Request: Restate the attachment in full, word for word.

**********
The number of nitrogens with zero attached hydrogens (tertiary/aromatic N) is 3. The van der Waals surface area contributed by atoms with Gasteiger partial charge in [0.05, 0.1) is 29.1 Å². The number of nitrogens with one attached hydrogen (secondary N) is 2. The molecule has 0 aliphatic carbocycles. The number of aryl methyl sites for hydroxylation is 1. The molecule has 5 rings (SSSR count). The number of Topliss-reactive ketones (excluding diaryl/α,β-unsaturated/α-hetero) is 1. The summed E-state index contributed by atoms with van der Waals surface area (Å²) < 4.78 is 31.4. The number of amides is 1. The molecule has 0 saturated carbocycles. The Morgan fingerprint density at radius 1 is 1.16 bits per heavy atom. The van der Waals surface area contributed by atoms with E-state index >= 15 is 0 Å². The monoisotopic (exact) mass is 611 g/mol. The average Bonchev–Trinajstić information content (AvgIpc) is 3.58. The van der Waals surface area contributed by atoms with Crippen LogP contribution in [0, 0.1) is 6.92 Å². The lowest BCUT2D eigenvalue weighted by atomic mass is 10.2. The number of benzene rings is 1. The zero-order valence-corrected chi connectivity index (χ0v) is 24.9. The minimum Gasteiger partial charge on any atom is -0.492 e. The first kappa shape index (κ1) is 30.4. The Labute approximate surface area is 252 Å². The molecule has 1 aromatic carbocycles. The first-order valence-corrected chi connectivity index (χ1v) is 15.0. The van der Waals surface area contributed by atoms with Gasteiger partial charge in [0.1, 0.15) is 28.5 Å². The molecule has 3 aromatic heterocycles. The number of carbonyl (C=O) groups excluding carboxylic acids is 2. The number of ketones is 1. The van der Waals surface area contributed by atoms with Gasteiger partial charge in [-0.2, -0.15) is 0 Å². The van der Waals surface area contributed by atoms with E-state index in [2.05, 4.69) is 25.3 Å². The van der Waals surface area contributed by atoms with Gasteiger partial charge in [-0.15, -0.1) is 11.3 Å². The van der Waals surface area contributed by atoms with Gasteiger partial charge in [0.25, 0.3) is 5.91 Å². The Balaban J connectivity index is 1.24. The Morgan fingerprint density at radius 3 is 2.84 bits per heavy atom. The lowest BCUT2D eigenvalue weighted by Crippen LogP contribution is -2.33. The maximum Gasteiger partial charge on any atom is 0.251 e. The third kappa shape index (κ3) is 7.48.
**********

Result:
The number of nitrogens with zero attached hydrogens (tertiary/aromatic N) is 3. The van der Waals surface area contributed by atoms with Gasteiger partial charge in [0.05, 0.1) is 29.1 Å². The number of nitrogens with one attached hydrogen (secondary N) is 2. The molecule has 0 aliphatic carbocycles. The number of aryl methyl sites for hydroxylation is 1. The molecule has 5 rings (SSSR count). The number of Topliss-reactive ketones (excluding diaryl/α,β-unsaturated/α-hetero) is 1. The summed E-state index contributed by atoms with van der Waals surface area (Å²) < 4.78 is 31.4. The number of amides is 1. The molecule has 0 saturated carbocycles. The Morgan fingerprint density at radius 1 is 1.16 bits per heavy atom. The van der Waals surface area contributed by atoms with E-state index >= 15 is 0 Å². The monoisotopic (exact) mass is 611 g/mol. The average Bonchev–Trinajstić information content (AvgIpc) is 3.58. The van der Waals surface area contributed by atoms with Crippen LogP contribution in [0, 0.1) is 6.92 Å². The lowest BCUT2D eigenvalue weighted by atomic mass is 10.2. The number of benzene rings is 1. The zero-order valence-corrected chi connectivity index (χ0v) is 24.9. The minimum Gasteiger partial charge on any atom is -0.492 e. The first kappa shape index (κ1) is 30.4. The Labute approximate surface area is 252 Å². The molecule has 1 aromatic carbocycles. The first-order valence-corrected chi connectivity index (χ1v) is 15.0. The van der Waals surface area contributed by atoms with Gasteiger partial charge in [0.1, 0.15) is 28.5 Å². The molecule has 3 aromatic heterocycles. The number of carbonyl (C=O) groups excluding carboxylic acids is 2. The number of ketones is 1. The van der Waals surface area contributed by atoms with Gasteiger partial charge in [-0.2, -0.15) is 0 Å². The van der Waals surface area contributed by atoms with E-state index in [2.05, 4.69) is 25.3 Å². The van der Waals surface area contributed by atoms with Gasteiger partial charge in [-0.15, -0.1) is 11.3 Å². The van der Waals surface area contributed by atoms with Gasteiger partial charge in [0.25, 0.3) is 5.91 Å². The Balaban J connectivity index is 1.24. The Morgan fingerprint density at radius 3 is 2.84 bits per heavy atom. The lowest BCUT2D eigenvalue weighted by Crippen LogP contribution is -2.33. The maximum Gasteiger partial charge on any atom is 0.251 e. The third kappa shape index (κ3) is 7.48.